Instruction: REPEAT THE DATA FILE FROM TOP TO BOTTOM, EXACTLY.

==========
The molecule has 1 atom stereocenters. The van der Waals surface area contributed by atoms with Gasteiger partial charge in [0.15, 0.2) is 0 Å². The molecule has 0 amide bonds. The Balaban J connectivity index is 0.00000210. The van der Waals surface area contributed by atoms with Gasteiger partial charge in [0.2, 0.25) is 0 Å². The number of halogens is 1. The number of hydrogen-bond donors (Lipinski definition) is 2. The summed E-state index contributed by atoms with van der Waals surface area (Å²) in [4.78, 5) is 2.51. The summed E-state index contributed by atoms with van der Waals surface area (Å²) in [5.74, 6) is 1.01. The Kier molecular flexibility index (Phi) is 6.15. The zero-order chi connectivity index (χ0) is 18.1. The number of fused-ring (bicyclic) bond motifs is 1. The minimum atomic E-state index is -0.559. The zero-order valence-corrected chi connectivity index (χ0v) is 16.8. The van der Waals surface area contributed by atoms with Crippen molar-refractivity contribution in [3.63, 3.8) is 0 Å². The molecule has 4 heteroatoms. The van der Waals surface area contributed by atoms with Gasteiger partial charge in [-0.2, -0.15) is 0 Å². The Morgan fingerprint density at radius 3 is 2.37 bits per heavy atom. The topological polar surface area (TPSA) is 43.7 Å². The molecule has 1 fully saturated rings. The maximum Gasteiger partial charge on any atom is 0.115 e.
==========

The molecule has 1 atom stereocenters. The van der Waals surface area contributed by atoms with Gasteiger partial charge in [0.15, 0.2) is 0 Å². The molecule has 0 amide bonds. The Balaban J connectivity index is 0.00000210. The van der Waals surface area contributed by atoms with Gasteiger partial charge in [0.2, 0.25) is 0 Å². The number of halogens is 1. The number of hydrogen-bond donors (Lipinski definition) is 2. The summed E-state index contributed by atoms with van der Waals surface area (Å²) in [4.78, 5) is 2.51. The summed E-state index contributed by atoms with van der Waals surface area (Å²) in [5.74, 6) is 1.01. The Kier molecular flexibility index (Phi) is 6.15. The zero-order chi connectivity index (χ0) is 18.1. The number of fused-ring (bicyclic) bond motifs is 1. The minimum atomic E-state index is -0.559. The zero-order valence-corrected chi connectivity index (χ0v) is 16.8. The van der Waals surface area contributed by atoms with Crippen molar-refractivity contribution in [3.63, 3.8) is 0 Å². The molecule has 4 heteroatoms. The van der Waals surface area contributed by atoms with Gasteiger partial charge in [-0.2, -0.15) is 0 Å². The Morgan fingerprint density at radius 3 is 2.37 bits per heavy atom. The topological polar surface area (TPSA) is 43.7 Å². The molecule has 1 fully saturated rings. The maximum Gasteiger partial charge on any atom is 0.115 e.